Most cities have formal procedures for handling winter storms including a public communications plan to issue press releases and answer phone calls throughout the event. But during the recent winter storm that swept across the U.S., Sean Stegall, city manager for the city of Elgin in Illinois, didn’t quite follow that traditional plan. Instead, from the beginning of the storm, he regularly posted on the city’s Facebook and Twitter accounts about 95 messages about the city’s winter operations. So based on his outstanding example, I have summarized a new plan for communicating to the public during a winter storm. And I would encourage anyone involved in snow and ice control to read through Elgin’s actual Facebook site – it’s well worth the click.
1. Publish the local weather alert and let people know where to get more information. This information should be issued in a press release, posted on the city’s website, and sent out through the city’s social media accounts, automated call services, and e-mail blasts.
Here is Elgin’s post on Facebook:
“The National Weather Service has issued a Blizzard Watch that will remain in effect for the City of Elgin from Tuesday afternoon through Wednesday afternoon. Questions or concerns regarding snow and ice control during the event can be directed to the Public Works Department through the city’s 24 hour Snow Command Center by calling 847-931-5977 or by emailing the Snow Command Center at firstname.lastname@example.org”
2. As more information is received, follow up through the same channels letting people know about special rules in effect and how services will be impacted.
In Elgin, this included information about their snow plan, trash pickup, parking bans, emergency snow route activation, towing plans, road closures, material to be used for snow and ice control, regular city service closings, locations of warming shelters, reassurance of availability of emergency services, where to access regular updates, and contact information to report concerns over snow and ice control operations.
3. Once the storm hits, post information on social media channels about the snow and ice control operations and give people an idea about how often updates will be provided.
Stegall began his initial post on Twitter/Facebook by identifying himself and letting people know he would regularly update them throughout the night. The Facebook post ended up with 43 likes and 18 comments, most of which were positive and encouraging. Stegall participated in the dialogue by sharing some information about their operations:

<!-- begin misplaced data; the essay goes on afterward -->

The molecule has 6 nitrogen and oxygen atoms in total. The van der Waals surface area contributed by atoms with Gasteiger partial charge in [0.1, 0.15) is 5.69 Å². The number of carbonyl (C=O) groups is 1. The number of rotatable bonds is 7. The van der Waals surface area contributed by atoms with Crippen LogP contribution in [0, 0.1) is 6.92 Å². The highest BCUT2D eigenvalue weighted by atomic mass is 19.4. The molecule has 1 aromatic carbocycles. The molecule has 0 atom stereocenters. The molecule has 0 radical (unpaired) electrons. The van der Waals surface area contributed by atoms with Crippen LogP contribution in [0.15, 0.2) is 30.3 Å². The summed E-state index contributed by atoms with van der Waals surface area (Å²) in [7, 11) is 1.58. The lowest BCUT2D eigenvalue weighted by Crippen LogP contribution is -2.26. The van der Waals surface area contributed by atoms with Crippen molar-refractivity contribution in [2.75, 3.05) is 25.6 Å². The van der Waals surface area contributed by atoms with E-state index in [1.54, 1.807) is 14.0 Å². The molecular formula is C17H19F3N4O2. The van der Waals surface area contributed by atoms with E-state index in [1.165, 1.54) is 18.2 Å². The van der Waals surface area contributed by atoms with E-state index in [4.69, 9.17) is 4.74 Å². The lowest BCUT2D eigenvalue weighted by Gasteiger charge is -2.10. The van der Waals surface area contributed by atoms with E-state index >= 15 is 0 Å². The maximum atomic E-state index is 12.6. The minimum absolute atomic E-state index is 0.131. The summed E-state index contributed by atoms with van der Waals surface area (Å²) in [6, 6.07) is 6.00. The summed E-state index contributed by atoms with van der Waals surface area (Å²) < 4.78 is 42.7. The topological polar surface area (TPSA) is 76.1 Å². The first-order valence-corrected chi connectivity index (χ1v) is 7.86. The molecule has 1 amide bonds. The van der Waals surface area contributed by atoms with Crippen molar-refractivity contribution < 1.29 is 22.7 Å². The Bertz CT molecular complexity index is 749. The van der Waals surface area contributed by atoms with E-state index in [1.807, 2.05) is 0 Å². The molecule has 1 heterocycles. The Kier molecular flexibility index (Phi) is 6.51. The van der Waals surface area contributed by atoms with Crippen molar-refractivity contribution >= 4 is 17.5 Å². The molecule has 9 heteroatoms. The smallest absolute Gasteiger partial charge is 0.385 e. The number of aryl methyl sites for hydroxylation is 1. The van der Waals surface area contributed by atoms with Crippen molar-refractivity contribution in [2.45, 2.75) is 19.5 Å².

“Did you know? According to our mechanics we experience significantly less equipment breakdowns the more snow we have. Why? Because the drivers push so much snow that the plows experience less fatigue, vibrations and run into fewer curbs as they stay in the center lane.” – Sean Stegall
4. Continue regular updates throughout the storm, and include information about equipment, schedules, staffing, status of services such as power, traffic conditions and road closures, weather conditions, emergency service response, and other relevant issues.
Stegall’s posts included photos of staff, equipment, road conditions, emergency conditions, all helping to illustrate and explain the event. The city even had a car fire incident and water main break during the storm.
5. Post snow plow location data if available.
A few times throughout the event, Stegall posted screenshots of the city’s AVL system. This is a GPS enabled method of tracking vehicles allowing people to see where plows are throughout the city.
At one point during the storm, many agencies, including Elgin, made the decision to pull plows off the streets due to limited visibility. A suspension of operations is important to convey to citizens who might otherwise assume the city is still in snow removal mode. Below is how Elgin handled this announcement on Facebook. The post was followed with positive comments, encouragement, and understanding.
“City Manager Stegall here: We are pulling some snow plows off the road now. It is simply too dangerous. They cannot see due to white out conditions.”
7. Inform citizens of problems and property damage
Unfortunately, mailboxes are a regular casualty in snow removal operations. And in a storm like this, there’s bound to be more than the average number damaged. If an agency is aware of problems caused by their operations, posting this and then following up with information for resolution of the issue is important. Stegall, who was out riding in the plows throughout the storm, witnessed this himself and was up front about sharing the information with residents:
“City Manager Stegall here: I estimate that we have destroyed at least 50 mailboxes. You have my apologies if we did and you will also be reimbursed. The drivers hate it when this happens. They take great pride in their accuracy.”
8. Let residents know as operations near completion. Leave them with contact information and one last update on the status of operations.
Finally on the second day of snow-fighting operations, Stegall signed off with this final post:
“City Manager Stegall here: This will be my last post for awhile. At this point, the operations are humming. Please stay in touch via snow command (847) 931-5977. Thank you for all your support! Sean”